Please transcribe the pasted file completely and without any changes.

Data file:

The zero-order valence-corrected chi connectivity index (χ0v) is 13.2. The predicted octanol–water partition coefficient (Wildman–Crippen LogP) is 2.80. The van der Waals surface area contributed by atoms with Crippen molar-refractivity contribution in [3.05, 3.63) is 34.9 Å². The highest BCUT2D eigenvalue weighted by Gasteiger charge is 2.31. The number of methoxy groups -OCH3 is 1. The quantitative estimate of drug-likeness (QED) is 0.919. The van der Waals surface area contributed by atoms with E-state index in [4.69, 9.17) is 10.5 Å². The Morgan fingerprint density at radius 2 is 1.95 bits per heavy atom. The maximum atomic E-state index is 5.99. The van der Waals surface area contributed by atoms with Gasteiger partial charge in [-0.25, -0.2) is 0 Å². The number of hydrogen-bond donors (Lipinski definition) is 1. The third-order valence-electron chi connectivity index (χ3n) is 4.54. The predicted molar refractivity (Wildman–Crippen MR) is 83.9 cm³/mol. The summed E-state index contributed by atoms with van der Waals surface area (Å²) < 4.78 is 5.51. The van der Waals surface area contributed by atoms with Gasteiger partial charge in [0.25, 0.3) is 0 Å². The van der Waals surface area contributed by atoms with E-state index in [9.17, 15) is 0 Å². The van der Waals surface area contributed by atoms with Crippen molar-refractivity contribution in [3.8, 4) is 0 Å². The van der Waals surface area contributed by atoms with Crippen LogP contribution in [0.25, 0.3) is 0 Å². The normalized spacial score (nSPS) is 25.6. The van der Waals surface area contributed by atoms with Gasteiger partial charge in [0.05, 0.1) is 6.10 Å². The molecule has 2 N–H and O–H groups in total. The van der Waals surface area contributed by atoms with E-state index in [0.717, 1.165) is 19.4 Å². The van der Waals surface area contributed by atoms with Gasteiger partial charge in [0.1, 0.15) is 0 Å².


The zero-order valence-corrected chi connectivity index (χ0v) is 13.2. The predicted octanol–water partition coefficient (Wildman–Crippen LogP) is 2.80. The van der Waals surface area contributed by atoms with Crippen molar-refractivity contribution in [3.05, 3.63) is 34.9 Å². The highest BCUT2D eigenvalue weighted by Gasteiger charge is 2.31. The number of methoxy groups -OCH3 is 1. The quantitative estimate of drug-likeness (QED) is 0.919. The van der Waals surface area contributed by atoms with E-state index in [4.69, 9.17) is 10.5 Å². The Morgan fingerprint density at radius 2 is 1.95 bits per heavy atom. The maximum atomic E-state index is 5.99. The van der Waals surface area contributed by atoms with Gasteiger partial charge in [-0.25, -0.2) is 0 Å². The number of hydrogen-bond donors (Lipinski definition) is 1. The third-order valence-electron chi connectivity index (χ3n) is 4.54. The predicted molar refractivity (Wildman–Crippen MR) is 83.9 cm³/mol. The summed E-state index contributed by atoms with van der Waals surface area (Å²) < 4.78 is 5.51. The van der Waals surface area contributed by atoms with Gasteiger partial charge in [0.25, 0.3) is 0 Å². The van der Waals surface area contributed by atoms with E-state index in [9.17, 15) is 0 Å². The van der Waals surface area contributed by atoms with Crippen molar-refractivity contribution in [3.8, 4) is 0 Å². The van der Waals surface area contributed by atoms with Crippen LogP contribution in [0.25, 0.3) is 0 Å². The normalized spacial score (nSPS) is 25.6. The van der Waals surface area contributed by atoms with Gasteiger partial charge in [0.05, 0.1) is 6.10 Å². The molecule has 2 N–H and O–H groups in total. The van der Waals surface area contributed by atoms with E-state index in [0.717, 1.165) is 19.4 Å². The van der Waals surface area contributed by atoms with Gasteiger partial charge in [0.1, 0.15) is 0 Å².